By Discovery News
updated 7/14/2009 7:57:34 PM ET 2009-07-14T23:57:34

The same noxious compounds released from burning coal and crude oil may have devastated forests and the early dinosaurs that lived in them 200 million years ago.

Scientists have known for decades of a massive dying between the Triassic and Jurassic eras. Life around the world was pummeled by runaway global warming, and scientists speculate that huge volcanic eruptions are responsible, belching vast amounts of carbon dioxide (CO2) into the atmosphere.

But a new study suggests polycyclic aromatic hydrocarbons (PAHs) and sulphur dioxide (SO2), two highly toxic pollutants common in fossil fuels, were released in huge quantities and played a role in snuffing out the lush forests of the northern hemisphere along with many species of early dinosaurs.

Bas van de Schootbrugge of Goethe University Frankfurt in Germany and a team of researchers discovered the toxins in concentrations over 1,000 times normal levels in rock samples from Germany and Sweden. They coincide with an enormous convulsion of volcanic eruptions that stretched from Brazil to France that split the supercontinent Pangea in half. The fiery rift would one day become the Atlantic Ocean.

Enough lava poured from the eruptions to bury the contiguous United States under a layer of molten rock 300 meters (984 feet) deep. Much of it infiltrated coal seams and cooked them, with the same results as a modern-day coal-fired power plant: huge amounts of carbon dioxide (CO2), sulfur dioxide, and PAHs were vented into the atmosphere.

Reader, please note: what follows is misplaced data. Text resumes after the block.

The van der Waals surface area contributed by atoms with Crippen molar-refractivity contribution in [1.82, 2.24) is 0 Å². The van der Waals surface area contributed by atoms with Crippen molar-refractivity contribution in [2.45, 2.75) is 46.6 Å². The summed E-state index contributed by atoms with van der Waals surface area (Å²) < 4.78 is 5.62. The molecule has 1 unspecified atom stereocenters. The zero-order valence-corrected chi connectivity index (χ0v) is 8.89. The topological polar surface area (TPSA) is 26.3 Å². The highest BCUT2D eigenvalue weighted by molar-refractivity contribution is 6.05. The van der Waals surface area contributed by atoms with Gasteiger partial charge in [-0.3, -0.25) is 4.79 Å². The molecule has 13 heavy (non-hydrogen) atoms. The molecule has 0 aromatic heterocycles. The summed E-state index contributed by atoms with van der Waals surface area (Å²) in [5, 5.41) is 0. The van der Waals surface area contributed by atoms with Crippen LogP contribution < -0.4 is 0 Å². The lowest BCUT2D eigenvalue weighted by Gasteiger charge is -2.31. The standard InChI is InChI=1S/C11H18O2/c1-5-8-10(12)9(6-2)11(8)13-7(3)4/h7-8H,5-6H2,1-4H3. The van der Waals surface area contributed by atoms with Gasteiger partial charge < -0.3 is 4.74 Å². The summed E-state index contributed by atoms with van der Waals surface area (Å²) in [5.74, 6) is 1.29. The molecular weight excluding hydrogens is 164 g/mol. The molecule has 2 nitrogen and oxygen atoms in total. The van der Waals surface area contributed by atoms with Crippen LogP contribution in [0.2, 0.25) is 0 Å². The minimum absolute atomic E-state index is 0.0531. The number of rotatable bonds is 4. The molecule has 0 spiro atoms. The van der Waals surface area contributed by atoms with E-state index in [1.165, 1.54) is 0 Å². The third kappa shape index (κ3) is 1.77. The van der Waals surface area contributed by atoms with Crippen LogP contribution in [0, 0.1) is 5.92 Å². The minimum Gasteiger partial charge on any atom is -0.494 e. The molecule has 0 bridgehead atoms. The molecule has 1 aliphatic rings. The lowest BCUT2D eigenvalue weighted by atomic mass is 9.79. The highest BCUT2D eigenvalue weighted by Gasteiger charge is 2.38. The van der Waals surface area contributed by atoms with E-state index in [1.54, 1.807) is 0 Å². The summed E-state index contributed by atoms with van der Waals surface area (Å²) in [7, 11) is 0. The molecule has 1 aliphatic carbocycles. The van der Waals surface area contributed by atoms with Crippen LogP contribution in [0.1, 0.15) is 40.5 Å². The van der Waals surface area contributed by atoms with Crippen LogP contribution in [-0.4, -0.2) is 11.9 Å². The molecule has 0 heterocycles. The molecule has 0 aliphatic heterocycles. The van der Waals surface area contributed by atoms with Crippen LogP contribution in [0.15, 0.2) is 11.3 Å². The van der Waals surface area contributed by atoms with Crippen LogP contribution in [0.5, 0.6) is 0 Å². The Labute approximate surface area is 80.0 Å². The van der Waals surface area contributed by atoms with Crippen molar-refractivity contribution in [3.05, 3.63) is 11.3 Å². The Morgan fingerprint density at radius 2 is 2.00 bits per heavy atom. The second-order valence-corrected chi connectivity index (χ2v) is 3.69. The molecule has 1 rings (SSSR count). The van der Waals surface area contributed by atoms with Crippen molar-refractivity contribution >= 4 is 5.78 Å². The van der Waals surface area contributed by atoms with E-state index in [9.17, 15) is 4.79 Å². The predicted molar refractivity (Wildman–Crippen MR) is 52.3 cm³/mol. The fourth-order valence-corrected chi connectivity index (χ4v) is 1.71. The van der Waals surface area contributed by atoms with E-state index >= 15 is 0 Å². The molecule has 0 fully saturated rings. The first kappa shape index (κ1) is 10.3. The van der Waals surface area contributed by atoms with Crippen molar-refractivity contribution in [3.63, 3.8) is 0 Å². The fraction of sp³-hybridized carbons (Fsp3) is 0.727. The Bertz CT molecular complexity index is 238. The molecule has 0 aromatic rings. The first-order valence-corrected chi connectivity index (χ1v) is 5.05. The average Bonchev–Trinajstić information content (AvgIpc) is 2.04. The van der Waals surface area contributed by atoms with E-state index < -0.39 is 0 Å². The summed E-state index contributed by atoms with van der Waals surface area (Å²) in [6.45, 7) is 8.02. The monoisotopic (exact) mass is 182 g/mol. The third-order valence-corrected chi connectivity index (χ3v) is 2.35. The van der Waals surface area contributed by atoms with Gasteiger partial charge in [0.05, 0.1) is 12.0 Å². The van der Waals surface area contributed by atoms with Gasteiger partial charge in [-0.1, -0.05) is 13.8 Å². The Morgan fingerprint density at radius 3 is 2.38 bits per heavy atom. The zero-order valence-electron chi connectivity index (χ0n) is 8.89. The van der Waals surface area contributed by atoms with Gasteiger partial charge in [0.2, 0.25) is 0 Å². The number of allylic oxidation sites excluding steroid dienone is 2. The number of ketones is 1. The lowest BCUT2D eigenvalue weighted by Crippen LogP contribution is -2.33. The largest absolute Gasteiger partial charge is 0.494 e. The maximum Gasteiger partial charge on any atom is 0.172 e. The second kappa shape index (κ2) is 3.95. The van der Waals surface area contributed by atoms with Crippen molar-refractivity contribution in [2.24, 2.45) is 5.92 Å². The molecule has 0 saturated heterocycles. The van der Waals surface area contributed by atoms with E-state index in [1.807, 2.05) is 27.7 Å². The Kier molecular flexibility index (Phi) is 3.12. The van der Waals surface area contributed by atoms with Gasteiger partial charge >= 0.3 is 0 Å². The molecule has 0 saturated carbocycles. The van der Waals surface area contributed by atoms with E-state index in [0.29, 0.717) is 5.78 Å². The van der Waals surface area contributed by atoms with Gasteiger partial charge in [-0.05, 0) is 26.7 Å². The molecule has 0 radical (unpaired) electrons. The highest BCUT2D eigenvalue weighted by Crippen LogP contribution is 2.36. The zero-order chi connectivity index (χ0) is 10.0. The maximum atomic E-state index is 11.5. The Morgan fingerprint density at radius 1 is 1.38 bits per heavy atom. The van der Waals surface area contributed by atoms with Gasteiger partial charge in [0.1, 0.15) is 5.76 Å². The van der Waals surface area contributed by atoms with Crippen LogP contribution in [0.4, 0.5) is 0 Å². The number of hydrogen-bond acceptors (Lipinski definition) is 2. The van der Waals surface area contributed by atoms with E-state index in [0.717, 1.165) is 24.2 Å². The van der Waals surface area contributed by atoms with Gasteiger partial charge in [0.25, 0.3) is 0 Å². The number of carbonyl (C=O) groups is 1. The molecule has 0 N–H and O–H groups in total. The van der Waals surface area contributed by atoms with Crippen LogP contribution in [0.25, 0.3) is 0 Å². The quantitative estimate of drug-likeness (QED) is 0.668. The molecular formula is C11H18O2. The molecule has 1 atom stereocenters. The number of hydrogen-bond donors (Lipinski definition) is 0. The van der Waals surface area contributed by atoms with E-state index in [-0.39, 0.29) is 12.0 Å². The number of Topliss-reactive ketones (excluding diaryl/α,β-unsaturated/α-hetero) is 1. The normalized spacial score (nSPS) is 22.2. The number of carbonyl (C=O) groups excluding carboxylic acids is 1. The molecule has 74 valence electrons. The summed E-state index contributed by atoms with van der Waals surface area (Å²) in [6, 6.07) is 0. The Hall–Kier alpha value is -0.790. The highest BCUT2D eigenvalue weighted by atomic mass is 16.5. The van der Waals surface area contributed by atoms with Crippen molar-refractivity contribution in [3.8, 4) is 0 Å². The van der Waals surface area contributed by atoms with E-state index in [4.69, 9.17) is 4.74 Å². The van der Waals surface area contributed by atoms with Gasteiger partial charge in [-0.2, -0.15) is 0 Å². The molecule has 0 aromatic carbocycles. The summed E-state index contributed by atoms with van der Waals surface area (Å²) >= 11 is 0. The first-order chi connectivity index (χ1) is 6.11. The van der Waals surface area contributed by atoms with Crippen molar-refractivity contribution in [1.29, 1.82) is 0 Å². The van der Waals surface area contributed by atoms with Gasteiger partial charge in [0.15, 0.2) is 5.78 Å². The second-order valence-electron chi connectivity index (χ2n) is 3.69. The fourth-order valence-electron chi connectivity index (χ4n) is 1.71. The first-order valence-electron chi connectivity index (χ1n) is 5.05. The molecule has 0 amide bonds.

"PAHs are very toxic," van de Schootbrugge said. "In places where people burn coal to heat their homes today, the gases are a major health problem."

With CO2 streaming into the atmosphere, global warming was rampant. PAHs added to the misery by poisoning plants and soils. They could have stripped away the ozone layer, too, the team theorizes, if they made it up into the stratosphere.

Sulfur dioxide may have provided the final nail in the coffin, mixing with water and falling on land as potent acid rain.

The study was published Sunday in the journal Nature Geoscience.

However, Gregory Retallack of the University of Oregon argued that there wasn't enough sulfur to damage plant life on land. He thinks carbon dioxide was primarily to blame, choking off oxygen in the abundant ancient swamplands and suffocating trees' root systems. PAHs could've exacerbated stress on plants and animals, but probably didn't drive the extinction.

"It's a very interesting idea, it's a just question of dosages," he said. "We're not sure what the dose of PAHs would've been. It's a fine line between petrol sniffing and petrol poisoning."

© 2012 Discovery Channel

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